I’ve been creating a lot of pop art lately. My subjects range from TVs to classic VW buses. I’ve been exploring colorful and repeating themes. What has drawn me to pop art lately has been this long drawn out winter. Who doesn’t like a injection of bold colors and classic subjects that speak to fun and perhaps summer? Here are a few reasons that I personally like Pop Art. See if you agree”
1. Pop Art is fun. Lets face it, when you visit a museum, the pop art section is pure fun after looking at all of the carnage, rape, war, beheadings etc in the old masters section and the sorrowful commentary of modern society in the contemporary art section. The pop art displays are pure, unadulterated fun.
2. Pop Art is approachable. Taking clues from popular culture, pop art’s subjects are things the general public deals with every single day. From soup cans to superheros, Pop Art reflect what we like best about the world around us – food, entertainment, products, consumption.
3. Pop Art has no hidden meanings to decipher. Sure complex artwork is intellectually challenging and fun when you have the inside scoop on the hidden meanings and symbolism behind the work but often one attends a modern art exhibit and leaves with the feeling the joke is on the ticket buyer. Pop Art eliminates by simply presenting itself honestly and openly. No hidden meanings except perhaps making a statement on our commercialized world. Pop Art simple states that art is part of the overall commercialism and isn’t somehow above it.
4. Pop Art is affordable. Prints, silkscreens, books, products – pop art embraces mass production and modern reproduction methods as such there is more available at lower prices than that one of a kind oil painting. It fulfills its message that we live in a world of industrialize, mass produced products.
5. Pop Art is cheerful. Usually pop art deals with bold colors, fun subjects and wild design. Rather then put you in state of depression, pop art is typically an uplift experience that might just bring a smile to your face.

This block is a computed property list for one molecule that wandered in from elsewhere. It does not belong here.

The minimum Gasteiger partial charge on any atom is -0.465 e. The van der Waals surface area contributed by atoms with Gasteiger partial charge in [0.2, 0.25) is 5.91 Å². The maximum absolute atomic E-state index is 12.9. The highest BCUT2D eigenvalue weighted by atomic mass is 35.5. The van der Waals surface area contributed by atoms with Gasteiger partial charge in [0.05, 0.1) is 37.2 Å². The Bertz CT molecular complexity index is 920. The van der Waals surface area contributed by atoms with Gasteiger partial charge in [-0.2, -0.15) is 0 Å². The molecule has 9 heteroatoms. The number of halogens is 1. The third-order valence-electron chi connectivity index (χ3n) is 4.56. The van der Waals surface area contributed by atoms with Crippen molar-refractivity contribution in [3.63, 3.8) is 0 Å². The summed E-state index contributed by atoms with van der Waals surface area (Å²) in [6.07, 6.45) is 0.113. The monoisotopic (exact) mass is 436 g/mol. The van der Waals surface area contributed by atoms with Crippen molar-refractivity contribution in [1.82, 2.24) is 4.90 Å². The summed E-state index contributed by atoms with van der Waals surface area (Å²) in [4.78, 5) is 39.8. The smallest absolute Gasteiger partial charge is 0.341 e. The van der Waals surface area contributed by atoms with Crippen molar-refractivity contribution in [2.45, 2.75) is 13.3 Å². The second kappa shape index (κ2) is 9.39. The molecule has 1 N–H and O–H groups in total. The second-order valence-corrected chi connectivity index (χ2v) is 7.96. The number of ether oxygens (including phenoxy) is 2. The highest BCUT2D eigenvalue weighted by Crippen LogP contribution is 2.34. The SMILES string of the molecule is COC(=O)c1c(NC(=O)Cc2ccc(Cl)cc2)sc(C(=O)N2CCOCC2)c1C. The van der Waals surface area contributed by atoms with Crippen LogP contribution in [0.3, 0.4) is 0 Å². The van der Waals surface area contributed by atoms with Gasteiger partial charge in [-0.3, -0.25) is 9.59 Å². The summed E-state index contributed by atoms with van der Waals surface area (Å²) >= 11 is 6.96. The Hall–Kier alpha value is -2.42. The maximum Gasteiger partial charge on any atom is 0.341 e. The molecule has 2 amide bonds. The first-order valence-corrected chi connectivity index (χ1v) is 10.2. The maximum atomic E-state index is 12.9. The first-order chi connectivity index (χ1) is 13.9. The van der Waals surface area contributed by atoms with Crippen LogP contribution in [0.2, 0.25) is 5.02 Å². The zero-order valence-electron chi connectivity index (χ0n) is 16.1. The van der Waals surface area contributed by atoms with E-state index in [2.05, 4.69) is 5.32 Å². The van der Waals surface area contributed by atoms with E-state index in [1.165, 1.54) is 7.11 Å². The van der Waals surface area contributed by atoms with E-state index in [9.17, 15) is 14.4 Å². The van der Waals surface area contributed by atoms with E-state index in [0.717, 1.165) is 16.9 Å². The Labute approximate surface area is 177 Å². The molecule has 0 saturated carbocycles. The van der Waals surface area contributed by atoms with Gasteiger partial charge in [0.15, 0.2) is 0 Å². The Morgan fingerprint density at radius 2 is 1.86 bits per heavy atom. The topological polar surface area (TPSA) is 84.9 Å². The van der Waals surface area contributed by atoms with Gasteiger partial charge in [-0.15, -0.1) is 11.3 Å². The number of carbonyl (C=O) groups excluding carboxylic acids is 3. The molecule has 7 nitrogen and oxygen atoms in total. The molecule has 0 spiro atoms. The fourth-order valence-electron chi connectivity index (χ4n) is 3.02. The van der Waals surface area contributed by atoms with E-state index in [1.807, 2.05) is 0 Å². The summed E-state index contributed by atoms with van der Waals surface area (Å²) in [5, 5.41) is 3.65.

6. Pop Art has a sense of humor. Artist dealing with everyday objects and elevating them to something worth of hanging on a museum wall have to have a wicked sense of humor. And the nice thing is the public is invited in on the fun.
Pop art is now most associated with the work of New York artists of the early 1960s such as Andy Warhol, Roy Lichtenstein, James Rosenquist, and Claes Oldenburg, but artists who drew on popular imagery were part of an international phenomenon in various cities from the mid-1950s onwards. Following the popularity of the Abstract Expressionists, Pop’s reintroduction of identifiable imagery (drawn from mass media and popular culture) was a major shift for the direction of modernism. The subject matter became far from traditional “high art” themes of morality, mythology, and classic history; rather, Pop artists celebrated commonplace objects and people of everyday life, in this way seeking to elevate popular culture to the level of fine art. Perhaps owing to the incorporation of commercial images, Pop art has become one of the most recognizable styles of modern art.
“Pop is everything art hasn’t been for the last two decades. It’s basically a U-turn back to a representational visual communication, moving at a break-away speed…Pop is a re-enlistment in the world…It is the American Dream, optimistic, generous and naïve.”